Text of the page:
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The partnership between tech giants Apple and IBM, which began last year, isn't just about working together on enterprise products. In Japan, the two companies just announced an initiative that will deliver up to 5 million iPads to Japanese senior citizens, at no cost. Apple, IBM and the Jap...

April 30th 2015 at 12:06pm 0 Comments
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The Jitterbug brand has long focused on making devices tailored for "aging Americans," combining easy-to-use software with affordable hardware. GreatCall, the creator of those, today revealed the Touch3, the latest addition to its repertoire of phones designed for the elderly. Although the new Tou...

September 4th 2014 at 12:00pm 0 Comments
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In a perfect world, your grandparents wouldn't need a lick of help getting the most out of a smartphone, but let's face it: the devices are complex, and if you don't have the proper motivation, they can be a bit difficult to learn. You've previously seen the C900 from Clarity, and tonight we stumb...

May 8th 2012 at 10:30pm 0 Comments
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While robot / human relations seem to be fairly solid at the moment, it looks like the fight has long since been on between canines and their robotic counterparts. Some researchers at Saint Louis University compared Sony's AIBO with a mutt named Sparky at three different nursing homes, to see how r...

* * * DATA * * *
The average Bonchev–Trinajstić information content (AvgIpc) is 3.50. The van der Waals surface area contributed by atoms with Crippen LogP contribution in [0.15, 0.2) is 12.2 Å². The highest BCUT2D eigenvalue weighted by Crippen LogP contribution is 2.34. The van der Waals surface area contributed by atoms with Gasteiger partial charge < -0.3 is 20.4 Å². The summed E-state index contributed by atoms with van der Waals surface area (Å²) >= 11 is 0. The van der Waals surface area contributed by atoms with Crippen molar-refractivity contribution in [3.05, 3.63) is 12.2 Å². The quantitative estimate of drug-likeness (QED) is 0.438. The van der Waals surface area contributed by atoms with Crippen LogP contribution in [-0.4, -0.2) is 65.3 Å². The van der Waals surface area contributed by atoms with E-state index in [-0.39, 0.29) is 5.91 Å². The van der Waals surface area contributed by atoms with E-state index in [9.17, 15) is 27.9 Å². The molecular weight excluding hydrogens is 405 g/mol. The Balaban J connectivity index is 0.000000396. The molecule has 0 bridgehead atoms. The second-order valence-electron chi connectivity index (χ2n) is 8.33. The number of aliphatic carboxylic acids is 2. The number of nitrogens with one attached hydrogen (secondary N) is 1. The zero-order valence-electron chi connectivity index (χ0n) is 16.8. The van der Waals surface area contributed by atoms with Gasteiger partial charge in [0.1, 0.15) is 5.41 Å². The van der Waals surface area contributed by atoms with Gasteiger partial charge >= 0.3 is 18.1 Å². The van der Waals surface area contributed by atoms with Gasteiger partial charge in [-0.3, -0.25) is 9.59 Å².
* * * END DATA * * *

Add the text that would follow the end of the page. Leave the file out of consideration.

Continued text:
February 28th 2008 at 11:16am 0 Comments
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According to reports out of Tokyo, Japanese senior citizens are being turned off when robots get switched on. Ifbot, a helper-robot at a Japanese nursing home which can converse, sing, express emotions, quiz seniors, and perform mercy killings (okay, that last one isn't true), has apparently not be...

September 20th 2007 at 11:14am 0 Comments
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We know that Nintendo's Wii has been a massive hit with families, but we've also noticed a growing trend with the physically-interactive game system that is honestly a bit of a surprise -- apparently, senior citizens can't put their Wiimotes down. Similar to stories we've seen before, the UK's goss...

September 14th 2007 at 9:18am 0 Comments
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Proving that there's more to working in South Korea's Ministry of Information and Communication than just building insect-like robot soldiers for surveillance and killing, the department has initiated a pilot program which was designed to prevent, and not cause, people's deaths. Specifically, the ag...

May 15th 2006 at 1:40pm 0 Comments